Rethinking Conversations on Race Among Educators
Confession: I spent most of my formative years wrestling with the idea of "acting white."
The term "acting white" is often used against children of color who either still struggle with their self-concept or have taken on characteristics in their personalities that may not seem original to their ethnic background. Many of the people who know the present me always say that I don't look like I've ever had an issue with race, or that I handle race well. It's not that I never saw race; it's that I had to learn how to handle it at an early age. Negotiating the different worlds that I occupied, from the hood to the exclusive high school, I quickly learned that the best way to deal with race is to take on the norms and biases that come with it.
I learned how to work with the idea of race through experience, and lots of help from a book every educator ought to have in their bookshelves: Why Are All the Black Kids Sitting Together in the Cafeteria? by Dr. Beverly Daniel Tatum. In this book, she clearly defines some of the words we use freely in our discussions and gives us a framework for how to discuss race, culture and ethnicity in a constructive manner and in layman's terms.
Unfortunately, America still has a hard time working with race in a constructive way. Educators particularly find themselves at the center of the discussion. It's not just because we have the opportunity to speak daily to our students on this subject, but also because of the racial breakdown of teachers in our schools. When 83% of all teachers are white (non-Hispanic) with an ever-increasing student body of color, we can no longer stand by and expect the race discussion to solve itself.
It's a big monster. Students cross lines. Teachers get upset and ignore. Principals avoid at all costs. Here are five tips I've learned about having these discussions.
1. Discomfort is the Starting Point, Not the End Goal
Discussions about big ideas like race, religion and politics necessitate some discomfort. By discomfort, I mean that people who participate in the discussion have a degree of soul-searching and reassessment about their own perceptions and biases. For instance, does one person find that their opinions get listened to more readily than those of certain school colleagues? Do they always sit with people of similar interests, or does it go deeper than that? How often do they interact with people that don't look like them or speak like them? As long as people begin with a clear understanding that the discussion won't start off with warm, fuzzy feelings, then the next few steps become easier.
2. Proceed with the Best Intentions
The power of positive thinking works even in spaces where controversy arises. Despite our various experiences, we have to be willing to listen and not react immediately. The person speaking may say things in error, and usually speaks from exposure or lack thereof. We also have to keep in mind that, when we do get a chance to speak, we can't assume complete ignorance. If someone just doesn't understand an experience, we have to try our best to explain the experience with as much clarity as possible.
3. Be Honest and Inclusive
When it's your turn to speak up, you should come into the conversation with an understanding that whatever you say comes from a place of wanting to learn. Not everyone has the same understandings about race. We also have to keep in mind that those most affected negatively by race inevitably do most of the teaching. We shouldn't take this to mean that they also get to dominate the conversation; if anything, we all need to make sure a true exchange of ideas happens.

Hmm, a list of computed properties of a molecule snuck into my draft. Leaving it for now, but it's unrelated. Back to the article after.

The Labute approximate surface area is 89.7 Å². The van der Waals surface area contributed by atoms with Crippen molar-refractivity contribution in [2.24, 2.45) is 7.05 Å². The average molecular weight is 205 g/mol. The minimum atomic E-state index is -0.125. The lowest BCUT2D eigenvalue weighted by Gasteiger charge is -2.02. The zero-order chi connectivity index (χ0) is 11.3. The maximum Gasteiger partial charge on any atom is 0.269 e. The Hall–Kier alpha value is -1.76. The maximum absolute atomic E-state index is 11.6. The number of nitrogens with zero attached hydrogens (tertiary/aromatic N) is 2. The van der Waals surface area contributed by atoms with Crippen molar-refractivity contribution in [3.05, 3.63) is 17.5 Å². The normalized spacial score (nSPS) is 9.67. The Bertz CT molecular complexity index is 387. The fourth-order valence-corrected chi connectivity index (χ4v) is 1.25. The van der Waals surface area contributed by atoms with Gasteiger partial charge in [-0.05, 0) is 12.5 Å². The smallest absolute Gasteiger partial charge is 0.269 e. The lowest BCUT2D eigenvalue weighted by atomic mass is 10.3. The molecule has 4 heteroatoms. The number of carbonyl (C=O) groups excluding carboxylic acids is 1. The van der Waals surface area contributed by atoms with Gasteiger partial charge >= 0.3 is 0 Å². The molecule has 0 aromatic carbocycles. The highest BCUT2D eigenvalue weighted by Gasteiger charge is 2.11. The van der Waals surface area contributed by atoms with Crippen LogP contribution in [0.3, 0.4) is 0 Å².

4. Facilitation Matters
With any discussion, having a good facilitator matters. Let's be honest: people can get carried away with their opinions. At the center of the discussion, we need to have someone or a collection of people who can set the norms for how the discussion goes. That person does not necessarily require special expertise in matters of race, but they should have a clear sense of how to ask questions, clarify thoughts, rephrase when necessary, and help bring some solutions or understandings to the fore.
5. Solutions Include Confronting Racism Wherever We Can
Having conversations is not enough anymore. Plenty of us have attended consortia on racism and other forms of prejudice, and rarely do the conversations end with some form of resolution or actionable item. In the 21st century, we have to get better at doing the small things that contribute positively to our environments. Things like including more people within our circles, recognizing how we sit during faculty conferences, and addressing how we speak to children who may or may not look like us (and how we teach them to approach others) all go a long way towards deconstructing racism.
Many of the solutions start with us. We can apply some of these tips as needed. While principals should take the lead, sometimes they neither have the tools nor the sense of self to hear these discussions. Some leaders may take personally the fact that a race problem exists in a school, or they might see it as a reflection of the person pointing out the issue. In other environments, an educator may not see the importance of discussing race because they consider themselves color-blind, despite the fact that research has disproven such an idea. (For an in-depth look at color-blind racism, I recommend Racism Without Racists by Eduardo Bonilla-Silva.)
Let's sit down and have a conversation instead of looking for reasons not to. In these times, achievement without social justice is an injustice for all.